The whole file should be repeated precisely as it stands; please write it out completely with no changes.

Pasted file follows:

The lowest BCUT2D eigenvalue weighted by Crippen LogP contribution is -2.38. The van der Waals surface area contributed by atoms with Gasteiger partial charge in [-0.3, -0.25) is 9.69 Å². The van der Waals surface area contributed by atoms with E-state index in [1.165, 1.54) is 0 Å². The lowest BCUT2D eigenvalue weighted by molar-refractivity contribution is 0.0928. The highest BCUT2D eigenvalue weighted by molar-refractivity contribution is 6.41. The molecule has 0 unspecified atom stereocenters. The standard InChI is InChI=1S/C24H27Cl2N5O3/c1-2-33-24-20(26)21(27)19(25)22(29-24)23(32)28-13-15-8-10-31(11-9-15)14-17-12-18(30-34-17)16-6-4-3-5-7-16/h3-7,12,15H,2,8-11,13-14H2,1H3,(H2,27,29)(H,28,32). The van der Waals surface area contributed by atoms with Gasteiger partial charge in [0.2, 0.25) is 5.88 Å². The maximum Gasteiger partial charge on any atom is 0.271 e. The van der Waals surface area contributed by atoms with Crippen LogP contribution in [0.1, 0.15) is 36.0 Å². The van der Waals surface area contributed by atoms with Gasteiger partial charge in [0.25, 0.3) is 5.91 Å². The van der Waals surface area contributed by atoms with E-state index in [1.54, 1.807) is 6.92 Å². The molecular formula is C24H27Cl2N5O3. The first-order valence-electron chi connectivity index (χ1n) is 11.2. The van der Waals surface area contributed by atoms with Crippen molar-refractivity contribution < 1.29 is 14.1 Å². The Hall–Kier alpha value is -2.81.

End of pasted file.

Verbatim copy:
The lowest BCUT2D eigenvalue weighted by Crippen LogP contribution is -2.38. The van der Waals surface area contributed by atoms with Gasteiger partial charge in [-0.3, -0.25) is 9.69 Å². The van der Waals surface area contributed by atoms with E-state index in [1.165, 1.54) is 0 Å². The lowest BCUT2D eigenvalue weighted by molar-refractivity contribution is 0.0928. The highest BCUT2D eigenvalue weighted by molar-refractivity contribution is 6.41. The molecule has 0 unspecified atom stereocenters. The standard InChI is InChI=1S/C24H27Cl2N5O3/c1-2-33-24-20(26)21(27)19(25)22(29-24)23(32)28-13-15-8-10-31(11-9-15)14-17-12-18(30-34-17)16-6-4-3-5-7-16/h3-7,12,15H,2,8-11,13-14H2,1H3,(H2,27,29)(H,28,32). The van der Waals surface area contributed by atoms with Gasteiger partial charge in [0.2, 0.25) is 5.88 Å². The maximum Gasteiger partial charge on any atom is 0.271 e. The van der Waals surface area contributed by atoms with Crippen LogP contribution in [0.1, 0.15) is 36.0 Å². The van der Waals surface area contributed by atoms with Gasteiger partial charge in [0.25, 0.3) is 5.91 Å². The van der Waals surface area contributed by atoms with E-state index in [1.54, 1.807) is 6.92 Å². The molecular formula is C24H27Cl2N5O3. The first-order valence-electron chi connectivity index (χ1n) is 11.2. The van der Waals surface area contributed by atoms with Crippen molar-refractivity contribution < 1.29 is 14.1 Å². The Hall–Kier alpha value is -2.81.